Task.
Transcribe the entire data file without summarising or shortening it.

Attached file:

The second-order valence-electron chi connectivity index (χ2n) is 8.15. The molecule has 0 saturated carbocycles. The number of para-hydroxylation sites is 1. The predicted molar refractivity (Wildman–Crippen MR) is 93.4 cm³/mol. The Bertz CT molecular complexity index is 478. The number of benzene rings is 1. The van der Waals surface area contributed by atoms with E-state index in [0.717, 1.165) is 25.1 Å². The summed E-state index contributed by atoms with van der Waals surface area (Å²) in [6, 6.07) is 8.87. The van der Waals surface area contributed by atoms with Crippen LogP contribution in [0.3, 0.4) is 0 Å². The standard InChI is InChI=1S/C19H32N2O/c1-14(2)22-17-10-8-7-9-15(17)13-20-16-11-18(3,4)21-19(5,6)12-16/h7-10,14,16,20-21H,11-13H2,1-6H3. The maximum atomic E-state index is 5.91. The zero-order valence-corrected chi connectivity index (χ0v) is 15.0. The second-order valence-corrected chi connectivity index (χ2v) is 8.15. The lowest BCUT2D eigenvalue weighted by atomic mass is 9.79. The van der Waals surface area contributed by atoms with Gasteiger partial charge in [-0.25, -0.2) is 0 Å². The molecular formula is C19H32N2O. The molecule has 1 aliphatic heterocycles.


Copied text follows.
The second-order valence-electron chi connectivity index (χ2n) is 8.15. The molecule has 0 saturated carbocycles. The number of para-hydroxylation sites is 1. The predicted molar refractivity (Wildman–Crippen MR) is 93.4 cm³/mol. The Bertz CT molecular complexity index is 478. The number of benzene rings is 1. The van der Waals surface area contributed by atoms with E-state index in [0.717, 1.165) is 25.1 Å². The summed E-state index contributed by atoms with van der Waals surface area (Å²) in [6, 6.07) is 8.87. The van der Waals surface area contributed by atoms with Crippen LogP contribution in [0.3, 0.4) is 0 Å². The standard InChI is InChI=1S/C19H32N2O/c1-14(2)22-17-10-8-7-9-15(17)13-20-16-11-18(3,4)21-19(5,6)12-16/h7-10,14,16,20-21H,11-13H2,1-6H3. The maximum atomic E-state index is 5.91. The zero-order valence-corrected chi connectivity index (χ0v) is 15.0. The second-order valence-corrected chi connectivity index (χ2v) is 8.15. The lowest BCUT2D eigenvalue weighted by atomic mass is 9.79. The van der Waals surface area contributed by atoms with Gasteiger partial charge in [-0.25, -0.2) is 0 Å². The molecular formula is C19H32N2O. The molecule has 1 aliphatic heterocycles.